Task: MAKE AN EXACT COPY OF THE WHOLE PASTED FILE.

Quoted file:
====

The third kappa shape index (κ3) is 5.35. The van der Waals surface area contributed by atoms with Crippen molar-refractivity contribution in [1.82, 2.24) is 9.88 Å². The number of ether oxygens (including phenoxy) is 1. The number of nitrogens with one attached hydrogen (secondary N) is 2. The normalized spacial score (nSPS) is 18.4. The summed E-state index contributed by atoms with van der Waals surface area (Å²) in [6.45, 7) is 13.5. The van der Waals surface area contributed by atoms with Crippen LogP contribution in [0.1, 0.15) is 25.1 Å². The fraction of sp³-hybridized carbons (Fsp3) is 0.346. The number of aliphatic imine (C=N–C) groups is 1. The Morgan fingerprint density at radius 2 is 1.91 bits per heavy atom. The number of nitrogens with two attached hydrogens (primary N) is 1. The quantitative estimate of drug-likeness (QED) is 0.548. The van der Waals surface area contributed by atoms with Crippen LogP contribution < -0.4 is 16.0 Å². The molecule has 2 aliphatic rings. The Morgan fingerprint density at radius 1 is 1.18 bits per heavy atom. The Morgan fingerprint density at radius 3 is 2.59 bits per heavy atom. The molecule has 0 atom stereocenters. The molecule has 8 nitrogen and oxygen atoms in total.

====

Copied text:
The third kappa shape index (κ3) is 5.35. The van der Waals surface area contributed by atoms with Crippen molar-refractivity contribution in [1.82, 2.24) is 9.88 Å². The number of ether oxygens (including phenoxy) is 1. The number of nitrogens with one attached hydrogen (secondary N) is 2. The normalized spacial score (nSPS) is 18.4. The summed E-state index contributed by atoms with van der Waals surface area (Å²) in [6.45, 7) is 13.5. The van der Waals surface area contributed by atoms with Crippen LogP contribution in [0.1, 0.15) is 25.1 Å². The fraction of sp³-hybridized carbons (Fsp3) is 0.346. The number of aliphatic imine (C=N–C) groups is 1. The Morgan fingerprint density at radius 2 is 1.91 bits per heavy atom. The number of nitrogens with two attached hydrogens (primary N) is 1. The quantitative estimate of drug-likeness (QED) is 0.548. The van der Waals surface area contributed by atoms with Crippen LogP contribution < -0.4 is 16.0 Å². The molecule has 2 aliphatic rings. The Morgan fingerprint density at radius 1 is 1.18 bits per heavy atom. The Morgan fingerprint density at radius 3 is 2.59 bits per heavy atom. The molecule has 0 atom stereocenters. The molecule has 8 nitrogen and oxygen atoms in total.